Submarine groundwater discharge to Tampa Bay : nutrient fluxes and biogeochemistry of the coastal aquifer
Kroeger, Kevin D.
Swarzenski, Peter W.
Greenwood, Wm. Jason
MetadataShow full item record
KeywordSubmarine groundwater discharge; Watershed; Aquifer; Nitrogen; Phosphorus; Oxidation/reduction potential; Dissolved organic nitrogen
To separately quantify the roles of fresh and saline submarine groundwater discharge (SGD), relative to that of rivers, in transporting nutrients to Tampa Bay, Florida, we used three approaches (Darcy's Law calculations, a watershed water budget, and a 222Rn mass-balance) to estimate rate of SGD from the Pinellas peninsula. Groundwater samples were collected in 69 locations in the coastal aquifer to examine biogeochemical conditions, nutrient concentrations and stoichiometry, and salinity structure. Salinity structure was also examined using stationary electrical resistivity measurements. The coastal aquifer along the Pinellas peninsula was chemically reducing in all locations sampled, and that condition influences nitrogen (N) form and mobility of N and PO43−. Concentrations of NH4+, PO43− and ratio of dissolved inorganic N (DIN) to PO43− were all related to measured oxidation/reduction potential (pε) of the groundwater. Ratio of DIN: PO43− was below Redfield ratio in both fresh and saline groundwater. Nitrogen occurred almost exclusively in reduced forms, NH4+ and dissolved organic nitrogen (DON), suggesting that anthropogenic N is exported from the watershed in those forms. In comparison to other SGD studies, rate of PO43− flux in the seepage zone (μM m− 2 d− 1) in Tampa Bay was higher than previous estimates, likely due to 1) high watershed population density, 2) chemically reducing conditions, and 3) high ion concentrations in fresh groundwater. Estimates of freshwater groundwater flux indicate that the ratio of groundwater discharge to stream flow is not, vert, similar 20 to 50%, and that the magnitudes of both the total dissolved nitrogen and PO43− loads due to fresh SGD are not, vert, similar 40 to 100% of loads carried by streams. Estimates of SGD based on radon inventories in near-shore waters were 2 to 5 times greater than the estimates of freshwater groundwater discharge, suggesting that brackish and saline SGD is also an important process in Tampa Bay and results in flux of regenerated N and P from sediment to surface water.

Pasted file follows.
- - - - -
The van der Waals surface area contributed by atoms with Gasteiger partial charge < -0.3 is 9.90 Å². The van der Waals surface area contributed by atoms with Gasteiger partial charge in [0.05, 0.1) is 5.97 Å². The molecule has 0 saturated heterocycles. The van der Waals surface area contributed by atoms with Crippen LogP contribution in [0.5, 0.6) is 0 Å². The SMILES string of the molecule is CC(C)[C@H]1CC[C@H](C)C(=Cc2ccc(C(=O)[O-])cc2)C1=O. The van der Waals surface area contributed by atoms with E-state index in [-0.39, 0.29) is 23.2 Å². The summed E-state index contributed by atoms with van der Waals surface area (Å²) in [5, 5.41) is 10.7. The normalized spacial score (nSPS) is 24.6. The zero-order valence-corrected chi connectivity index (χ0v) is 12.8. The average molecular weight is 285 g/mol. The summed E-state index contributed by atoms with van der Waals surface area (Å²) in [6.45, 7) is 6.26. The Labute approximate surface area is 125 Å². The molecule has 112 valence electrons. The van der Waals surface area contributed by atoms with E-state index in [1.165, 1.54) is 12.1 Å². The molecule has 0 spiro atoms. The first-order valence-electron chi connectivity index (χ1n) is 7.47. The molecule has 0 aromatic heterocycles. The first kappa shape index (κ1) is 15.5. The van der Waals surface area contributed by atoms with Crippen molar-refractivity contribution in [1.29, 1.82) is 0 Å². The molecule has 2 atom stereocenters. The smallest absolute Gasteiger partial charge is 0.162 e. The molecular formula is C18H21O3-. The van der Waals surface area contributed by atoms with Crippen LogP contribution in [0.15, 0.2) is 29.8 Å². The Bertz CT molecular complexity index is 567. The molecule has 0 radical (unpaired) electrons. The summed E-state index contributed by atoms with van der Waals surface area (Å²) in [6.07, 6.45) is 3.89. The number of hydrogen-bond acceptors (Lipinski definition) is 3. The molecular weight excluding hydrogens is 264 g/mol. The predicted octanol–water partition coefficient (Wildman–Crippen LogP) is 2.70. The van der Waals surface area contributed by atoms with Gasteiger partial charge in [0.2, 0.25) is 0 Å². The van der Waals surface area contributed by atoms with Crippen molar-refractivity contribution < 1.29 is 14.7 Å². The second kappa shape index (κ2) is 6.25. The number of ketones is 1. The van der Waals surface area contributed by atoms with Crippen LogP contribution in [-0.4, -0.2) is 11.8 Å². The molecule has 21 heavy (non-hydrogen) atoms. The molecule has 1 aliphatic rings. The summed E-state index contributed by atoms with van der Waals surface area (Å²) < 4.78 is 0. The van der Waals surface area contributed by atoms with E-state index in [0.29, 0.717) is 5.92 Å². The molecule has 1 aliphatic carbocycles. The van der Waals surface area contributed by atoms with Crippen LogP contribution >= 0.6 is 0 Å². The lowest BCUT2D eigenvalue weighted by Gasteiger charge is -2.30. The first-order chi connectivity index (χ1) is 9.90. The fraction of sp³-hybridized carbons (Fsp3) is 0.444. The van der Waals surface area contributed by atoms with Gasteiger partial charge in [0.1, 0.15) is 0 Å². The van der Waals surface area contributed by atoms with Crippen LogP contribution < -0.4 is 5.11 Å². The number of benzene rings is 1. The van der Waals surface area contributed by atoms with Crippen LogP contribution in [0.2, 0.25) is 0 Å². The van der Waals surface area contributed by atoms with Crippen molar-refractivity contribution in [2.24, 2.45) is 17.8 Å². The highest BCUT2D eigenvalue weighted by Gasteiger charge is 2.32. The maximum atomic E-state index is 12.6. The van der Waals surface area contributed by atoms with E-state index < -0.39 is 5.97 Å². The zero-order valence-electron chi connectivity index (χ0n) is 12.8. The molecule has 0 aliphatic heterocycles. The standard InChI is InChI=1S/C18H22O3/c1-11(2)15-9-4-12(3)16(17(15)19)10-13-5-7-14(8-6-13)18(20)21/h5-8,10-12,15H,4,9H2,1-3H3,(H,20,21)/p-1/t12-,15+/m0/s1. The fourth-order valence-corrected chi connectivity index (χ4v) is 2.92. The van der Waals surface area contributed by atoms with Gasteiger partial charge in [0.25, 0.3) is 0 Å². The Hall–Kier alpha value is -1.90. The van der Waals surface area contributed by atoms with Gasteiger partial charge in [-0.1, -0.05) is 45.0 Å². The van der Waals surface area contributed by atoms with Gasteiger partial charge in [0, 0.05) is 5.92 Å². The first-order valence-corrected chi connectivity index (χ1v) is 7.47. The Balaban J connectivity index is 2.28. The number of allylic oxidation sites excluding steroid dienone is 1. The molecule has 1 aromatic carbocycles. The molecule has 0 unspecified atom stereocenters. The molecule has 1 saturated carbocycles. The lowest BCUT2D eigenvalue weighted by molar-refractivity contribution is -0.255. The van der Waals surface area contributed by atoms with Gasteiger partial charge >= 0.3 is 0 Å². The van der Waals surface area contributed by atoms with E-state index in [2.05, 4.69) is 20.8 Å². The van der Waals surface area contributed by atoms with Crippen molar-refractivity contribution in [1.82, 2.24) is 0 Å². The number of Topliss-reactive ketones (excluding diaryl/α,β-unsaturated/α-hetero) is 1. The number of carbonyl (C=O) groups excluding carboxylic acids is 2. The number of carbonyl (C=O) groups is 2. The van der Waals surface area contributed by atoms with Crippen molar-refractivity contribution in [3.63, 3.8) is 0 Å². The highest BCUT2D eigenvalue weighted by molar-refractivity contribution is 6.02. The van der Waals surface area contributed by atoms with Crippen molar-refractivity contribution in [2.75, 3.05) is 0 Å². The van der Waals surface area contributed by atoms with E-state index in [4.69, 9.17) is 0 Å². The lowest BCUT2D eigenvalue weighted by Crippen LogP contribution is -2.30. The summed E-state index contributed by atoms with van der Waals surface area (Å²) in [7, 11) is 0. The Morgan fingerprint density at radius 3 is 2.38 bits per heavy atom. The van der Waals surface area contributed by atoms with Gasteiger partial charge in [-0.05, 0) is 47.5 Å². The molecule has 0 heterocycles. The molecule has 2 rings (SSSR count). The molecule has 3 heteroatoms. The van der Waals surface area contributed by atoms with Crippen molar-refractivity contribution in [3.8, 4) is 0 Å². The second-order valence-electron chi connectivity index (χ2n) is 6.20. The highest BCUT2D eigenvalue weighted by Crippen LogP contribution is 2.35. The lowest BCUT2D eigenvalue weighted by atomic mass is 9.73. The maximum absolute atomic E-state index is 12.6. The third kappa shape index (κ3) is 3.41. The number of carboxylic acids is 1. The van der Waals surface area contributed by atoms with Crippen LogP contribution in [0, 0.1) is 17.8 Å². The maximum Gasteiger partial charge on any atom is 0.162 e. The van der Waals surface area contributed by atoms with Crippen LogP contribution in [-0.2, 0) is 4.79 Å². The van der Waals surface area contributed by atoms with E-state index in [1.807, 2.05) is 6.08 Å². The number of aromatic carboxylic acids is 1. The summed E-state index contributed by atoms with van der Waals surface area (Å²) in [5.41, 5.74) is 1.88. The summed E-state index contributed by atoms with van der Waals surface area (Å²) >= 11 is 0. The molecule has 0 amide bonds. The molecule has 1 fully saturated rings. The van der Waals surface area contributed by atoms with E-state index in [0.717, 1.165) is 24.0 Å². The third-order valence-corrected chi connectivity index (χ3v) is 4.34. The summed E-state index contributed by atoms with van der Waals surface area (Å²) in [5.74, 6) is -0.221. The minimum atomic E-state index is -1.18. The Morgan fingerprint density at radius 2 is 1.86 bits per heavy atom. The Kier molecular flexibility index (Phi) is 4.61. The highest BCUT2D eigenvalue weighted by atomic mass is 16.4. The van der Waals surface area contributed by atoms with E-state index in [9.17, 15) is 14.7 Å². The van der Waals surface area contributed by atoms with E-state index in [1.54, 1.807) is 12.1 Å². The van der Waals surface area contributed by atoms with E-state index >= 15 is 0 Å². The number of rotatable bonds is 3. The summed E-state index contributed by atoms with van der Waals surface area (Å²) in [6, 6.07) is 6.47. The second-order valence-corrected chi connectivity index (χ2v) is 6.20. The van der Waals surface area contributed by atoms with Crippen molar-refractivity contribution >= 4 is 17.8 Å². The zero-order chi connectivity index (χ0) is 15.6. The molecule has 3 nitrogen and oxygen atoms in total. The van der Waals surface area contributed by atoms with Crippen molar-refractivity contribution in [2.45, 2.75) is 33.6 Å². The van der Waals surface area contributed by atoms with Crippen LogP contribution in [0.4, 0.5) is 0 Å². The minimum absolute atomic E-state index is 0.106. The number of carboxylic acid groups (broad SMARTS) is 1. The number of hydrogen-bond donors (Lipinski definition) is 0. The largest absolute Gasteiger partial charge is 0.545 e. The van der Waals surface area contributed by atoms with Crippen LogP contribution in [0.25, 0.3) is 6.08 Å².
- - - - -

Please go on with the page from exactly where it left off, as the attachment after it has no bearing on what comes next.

This paper is not subject to U.S. copyright. The definitive version was published in Marine Chemistry 104 (2007): 85-97, doi:10.1016/j.marchem.2006.10.012.
Suggested CitationMarine Chemistry 104 (2007): 85-97
Showing items related by title, author, creator and subject.
Russoniello, Christopher J.; Konikow, Leonard F.; Kroeger, Kevin D.; Fernandez, Cristina; Andres, A. Scott; Michael, Holly A. (2016-05-02)Submarine groundwater discharge (SGD) is a small portion of the global water budget, but a potentially large contributor to coastal nutrient budgets due to high concentrations relative to stream discharge. A numerical ...
The magnitude and origin of groundwater discharge to Eastern U.S. and Gulf of Mexico coastal waters Befus, Kevin Martin; Kroeger, Kevin D.; Smith, Christopher G.; Swarzenski, Peter W. (John Wiley & Sons, 2017-10-28)Fresh groundwater discharge to coastal environments contributes to the physical and chemical conditions of coastal waters, but the role of coastal groundwater at regional to continental scales remains poorly defined due ...
Geochemical and physical sources of radon variation in a subterranean estuary — implications for groundwater radon activities in submarine groundwater discharge studies Dulaiova, Henrieta; Gonneea, Meagan E.; Henderson, Paul B.; Charette, Matthew A. (2007-12-13)Submarine groundwater discharge (SGD), in form of springs and diffuse seepage, has long been recognized as a source of chemical constituents to the coastal ocean. Because groundwater is two to four orders of magnitude ...